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Austin, Garfield Park, North Lawndale

An Austin Food Pantry Is Expanding To Address Increased Need Brought On By The Pandemic

The food pantry at Circle Urban Ministries will now operate twice a week thanks to a grant from the Greater Chicago Food Depository.

The food pantry at Circle Urban Ministries was remodeled and expanded.
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AUSTIN — A West Side food pantry can begin serving more families in need, thanks to a grant aimed at improving food access in Black and Latino neighborhoods where food insecurity was worsened by the pandemic.

The funding from the Greater Chicago Food Depository will allow Circle Urban Ministries, 118 N Central Ave., to serve up to 50 percent more people with its food pantry. Circle Urban Ministries currently provides food to up to 500 people each month.

The grant is part of the Greater Chicago Food Depository’s $2.6 million investment into local food pantries. The money is meant to strengthen emergency food programs as a way to “build a more equitable and just food system that works for all,” said Kate Maehr, executive director and CEO.

The equity grants supported 22 existing pantries around the city and funded the creation of four more.

The investment was much-needed in Austin, said Kim Molenda, Circle Urban Ministry’s food pantry director. With few grocery stores in the neighborhood, many residents already struggled with food insecurity. But the economic impact of the pandemic made it even harder to access food, Molenda said.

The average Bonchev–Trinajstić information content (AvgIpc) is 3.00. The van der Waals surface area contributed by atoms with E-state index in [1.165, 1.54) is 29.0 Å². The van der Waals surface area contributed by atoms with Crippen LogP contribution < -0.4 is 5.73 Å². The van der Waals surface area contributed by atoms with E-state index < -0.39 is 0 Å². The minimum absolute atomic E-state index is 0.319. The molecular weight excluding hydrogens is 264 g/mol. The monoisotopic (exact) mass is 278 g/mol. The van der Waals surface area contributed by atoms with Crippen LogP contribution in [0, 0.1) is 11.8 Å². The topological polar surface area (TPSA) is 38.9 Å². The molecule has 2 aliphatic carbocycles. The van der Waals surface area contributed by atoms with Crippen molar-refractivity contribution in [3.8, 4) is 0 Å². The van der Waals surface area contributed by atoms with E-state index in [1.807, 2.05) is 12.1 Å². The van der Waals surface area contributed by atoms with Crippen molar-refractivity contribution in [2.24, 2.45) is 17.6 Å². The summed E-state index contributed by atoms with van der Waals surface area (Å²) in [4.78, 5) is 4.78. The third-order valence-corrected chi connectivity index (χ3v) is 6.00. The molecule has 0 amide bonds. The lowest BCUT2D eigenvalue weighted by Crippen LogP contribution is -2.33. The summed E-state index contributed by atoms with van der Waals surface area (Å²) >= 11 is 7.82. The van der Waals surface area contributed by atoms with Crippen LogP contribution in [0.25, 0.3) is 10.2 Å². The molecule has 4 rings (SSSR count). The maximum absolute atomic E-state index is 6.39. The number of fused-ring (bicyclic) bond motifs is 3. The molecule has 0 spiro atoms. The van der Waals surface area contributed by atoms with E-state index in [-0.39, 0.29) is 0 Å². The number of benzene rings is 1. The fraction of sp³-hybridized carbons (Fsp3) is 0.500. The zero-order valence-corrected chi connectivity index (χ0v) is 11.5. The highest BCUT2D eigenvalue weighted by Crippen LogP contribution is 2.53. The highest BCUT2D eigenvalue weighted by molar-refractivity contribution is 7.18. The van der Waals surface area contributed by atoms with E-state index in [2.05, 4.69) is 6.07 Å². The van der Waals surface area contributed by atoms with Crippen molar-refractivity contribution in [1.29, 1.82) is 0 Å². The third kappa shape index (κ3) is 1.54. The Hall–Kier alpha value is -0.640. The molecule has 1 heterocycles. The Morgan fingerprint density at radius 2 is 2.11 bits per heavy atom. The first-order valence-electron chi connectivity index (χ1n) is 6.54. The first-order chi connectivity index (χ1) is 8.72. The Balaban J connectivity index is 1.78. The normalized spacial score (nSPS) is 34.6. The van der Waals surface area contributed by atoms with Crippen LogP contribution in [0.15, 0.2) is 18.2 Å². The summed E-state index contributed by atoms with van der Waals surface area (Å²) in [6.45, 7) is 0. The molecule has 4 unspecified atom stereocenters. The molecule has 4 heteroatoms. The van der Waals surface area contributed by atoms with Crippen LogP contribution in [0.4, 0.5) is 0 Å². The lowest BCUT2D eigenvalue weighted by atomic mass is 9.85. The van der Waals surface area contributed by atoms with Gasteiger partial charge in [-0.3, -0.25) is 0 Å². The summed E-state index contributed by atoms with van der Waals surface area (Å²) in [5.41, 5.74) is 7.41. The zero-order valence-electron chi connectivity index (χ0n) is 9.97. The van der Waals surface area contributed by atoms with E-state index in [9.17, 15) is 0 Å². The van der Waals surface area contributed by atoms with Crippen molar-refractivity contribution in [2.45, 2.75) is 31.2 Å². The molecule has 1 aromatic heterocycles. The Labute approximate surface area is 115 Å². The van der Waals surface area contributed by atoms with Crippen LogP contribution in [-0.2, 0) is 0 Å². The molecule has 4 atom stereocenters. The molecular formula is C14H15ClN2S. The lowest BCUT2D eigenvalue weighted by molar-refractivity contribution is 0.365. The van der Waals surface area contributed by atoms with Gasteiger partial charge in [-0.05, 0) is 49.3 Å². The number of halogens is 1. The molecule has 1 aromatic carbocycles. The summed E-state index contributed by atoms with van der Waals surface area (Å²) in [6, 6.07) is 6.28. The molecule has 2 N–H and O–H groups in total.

“There was already a need before the pandemic. But now that’s increased because people are struggling financially,” she said.

Credit: Provided.
Volunteers at the Circle Urban Ministries food pantry.

The Circle Urban Ministries food pantry runs 9-11 a.m Wednesdays. The added funding will allow the pantry to operate twice weekly. Organizers plan to open 1-3 p.m. Thursdays starting April 22.

Adding afternoon hours will help families who aren’t available in mornings, Molenda said.

The grant also allowed Circle Urban Ministries to renovate its food pantry facilities with improved flooring and a walk-in freezer. It was also able to knock down some of the walls to expand the space, store more food and make the pantry more welcoming and comfortable to those who may feel embarrassed about getting help, Molenda said.

“There’s kind of a stigma around the food pantry,” Molenda said. “But it’s really for anyone in the neighborhood who may be struggling at the time.”

Pascal Sabino is a Report for America corps member covering Austin, North Lawndale and Garfield Park for Block Club Chicago.

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